Prime Minister Jacinda Ardern has told a Christchurch high school which lost two students in the city’s terror attacks that it is OK to grieve, while warning about the “hate and division” spread on social media.
Cashmere High School has suffered disproportionately from last week’s shootings at the Al Noor and Linwood mosques.
Year 10 student Sayyad Milne and Year 12 student Hamza Mustafa were killed in the attack, while former student Tariq Omar also lost his life.
Thousands of Christchurch students attended a Students Uniting in Love vigil in Hagley Park on Monday, organised by Cashmere High School head boy Okirano Tilaia to pay tribute to the victims of the attack.
Entering the school hall, Ardern and a number of Christchurch-based Labour MPs were greeted by a stirring haka from the students.
Addressing hundreds of students, the Prime Minister said she had wanted to visit to hear about how the school had handled the loss of students and friends in an attack of the like New Zealand had never experienced before.
“These kind of things don’t happen here where we live: we are a place that is peaceful, diverse, that has over 200 ethnicities and 160 different languages and we celebrate that. And so for something like this to have happened here in our country, this is completely alien to us.”
Ardern asked the students to look after each other, and not to be afraid to seek assistance from their friends, teachers, and the 1737 government helpline.
“It’s OK to grieve, it is OK to ask for help, even if you weren’t directly affected. These things, these images that people are seeing, they’re really, really difficult to process.”
Many people had a sense of helplessness and wanted to do whatever they could to help, she said.
“That is why I think you see hundreds and hundreds of messages outside of mosques, it’s why you see your school being offered cakes and morning teas and funds to support the students who have been affected, because that is what we do, that is who we are – when we see need, we try and meet it.”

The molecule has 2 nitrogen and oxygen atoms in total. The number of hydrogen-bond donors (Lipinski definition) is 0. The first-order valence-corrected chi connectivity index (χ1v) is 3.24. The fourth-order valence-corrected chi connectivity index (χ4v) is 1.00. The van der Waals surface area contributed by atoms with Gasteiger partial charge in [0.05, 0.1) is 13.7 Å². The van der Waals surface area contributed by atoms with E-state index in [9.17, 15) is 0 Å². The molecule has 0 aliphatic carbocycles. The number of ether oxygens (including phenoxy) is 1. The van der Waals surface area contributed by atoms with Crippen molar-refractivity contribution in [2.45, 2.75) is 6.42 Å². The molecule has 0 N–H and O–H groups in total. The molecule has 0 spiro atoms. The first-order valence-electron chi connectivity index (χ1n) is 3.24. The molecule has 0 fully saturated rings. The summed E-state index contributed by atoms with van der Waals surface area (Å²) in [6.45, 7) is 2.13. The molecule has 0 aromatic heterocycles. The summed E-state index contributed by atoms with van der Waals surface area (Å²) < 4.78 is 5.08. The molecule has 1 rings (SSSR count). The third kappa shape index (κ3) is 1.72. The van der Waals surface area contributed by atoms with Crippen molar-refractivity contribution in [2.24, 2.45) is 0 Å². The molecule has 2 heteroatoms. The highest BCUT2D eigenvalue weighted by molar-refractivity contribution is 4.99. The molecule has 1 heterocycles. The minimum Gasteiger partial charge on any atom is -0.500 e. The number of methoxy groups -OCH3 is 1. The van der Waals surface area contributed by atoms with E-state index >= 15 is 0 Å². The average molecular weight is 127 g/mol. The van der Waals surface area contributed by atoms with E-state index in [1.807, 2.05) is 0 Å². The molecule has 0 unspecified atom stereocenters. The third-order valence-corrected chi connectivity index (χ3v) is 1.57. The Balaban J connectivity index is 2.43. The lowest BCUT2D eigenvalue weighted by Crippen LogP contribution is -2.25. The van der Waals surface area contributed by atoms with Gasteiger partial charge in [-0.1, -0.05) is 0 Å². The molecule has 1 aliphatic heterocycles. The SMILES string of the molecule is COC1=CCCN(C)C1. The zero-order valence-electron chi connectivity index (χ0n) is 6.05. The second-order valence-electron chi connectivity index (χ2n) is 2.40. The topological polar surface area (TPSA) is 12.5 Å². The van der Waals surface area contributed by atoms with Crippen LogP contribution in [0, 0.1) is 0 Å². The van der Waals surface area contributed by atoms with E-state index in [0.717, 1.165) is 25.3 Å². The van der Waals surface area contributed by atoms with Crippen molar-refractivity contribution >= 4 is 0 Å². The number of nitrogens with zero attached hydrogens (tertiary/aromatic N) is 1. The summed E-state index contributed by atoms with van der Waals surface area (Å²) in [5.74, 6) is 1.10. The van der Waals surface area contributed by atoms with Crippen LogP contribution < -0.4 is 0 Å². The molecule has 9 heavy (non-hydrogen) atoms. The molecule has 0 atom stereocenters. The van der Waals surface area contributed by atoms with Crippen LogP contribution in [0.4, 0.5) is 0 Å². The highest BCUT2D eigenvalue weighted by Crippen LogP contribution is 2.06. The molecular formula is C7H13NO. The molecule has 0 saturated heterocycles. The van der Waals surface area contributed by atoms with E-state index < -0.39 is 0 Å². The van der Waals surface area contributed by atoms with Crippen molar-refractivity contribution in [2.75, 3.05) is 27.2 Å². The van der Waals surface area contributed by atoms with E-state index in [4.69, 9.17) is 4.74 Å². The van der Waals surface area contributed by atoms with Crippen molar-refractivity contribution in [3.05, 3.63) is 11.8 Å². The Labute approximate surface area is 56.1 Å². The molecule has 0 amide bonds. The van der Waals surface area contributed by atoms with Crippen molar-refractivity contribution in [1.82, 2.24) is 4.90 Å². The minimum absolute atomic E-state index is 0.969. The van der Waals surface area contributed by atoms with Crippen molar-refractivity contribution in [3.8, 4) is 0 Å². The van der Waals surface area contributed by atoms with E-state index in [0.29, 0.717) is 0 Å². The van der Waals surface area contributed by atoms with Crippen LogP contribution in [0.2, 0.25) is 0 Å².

Ardern also offered praise for the student leaders who organised the vigil, saying they had used social media for good.
“Never underestimate the power of just sending a message, looking out for someone, performing a haka – there is power in that because in doing that, you are sending a message of solidarity and of support.”
However, she warned against the dangers of social media; a number of hands went up when she asked how many students had seen or heard things on social media which made them uncomfortable.
“It was a tool to help people together to send a message of love and support, but it can also be a place where messages of hate and division are spread.”
Ardern said all New Zealanders needed to work together to ensure there was “no environment for violence to flourish, where we don’t let racism exist”.
“Let New Zealand be a place where there is no tolerance for racism ever, and that’s something we can all do.”
Opening the floor to questions, the Prime Minister was first asked how she was feeling: “Thank you for asking, I’m very sad,” she replied.
There were a number of questions about what changes the Government was going to make for gun laws, how people in the city would be kept safe, and what memorials there would be to the victims.
Before departing the school, Ardern asked one favour of the students.
“Yes there will be interest in the terrorist who did this. But if I can request one thing: don’t say his name, don’t dwell on who he is,” Ardern said.
“Dwell on your students and your friends, because they’re the most important people that we need to remember right now.”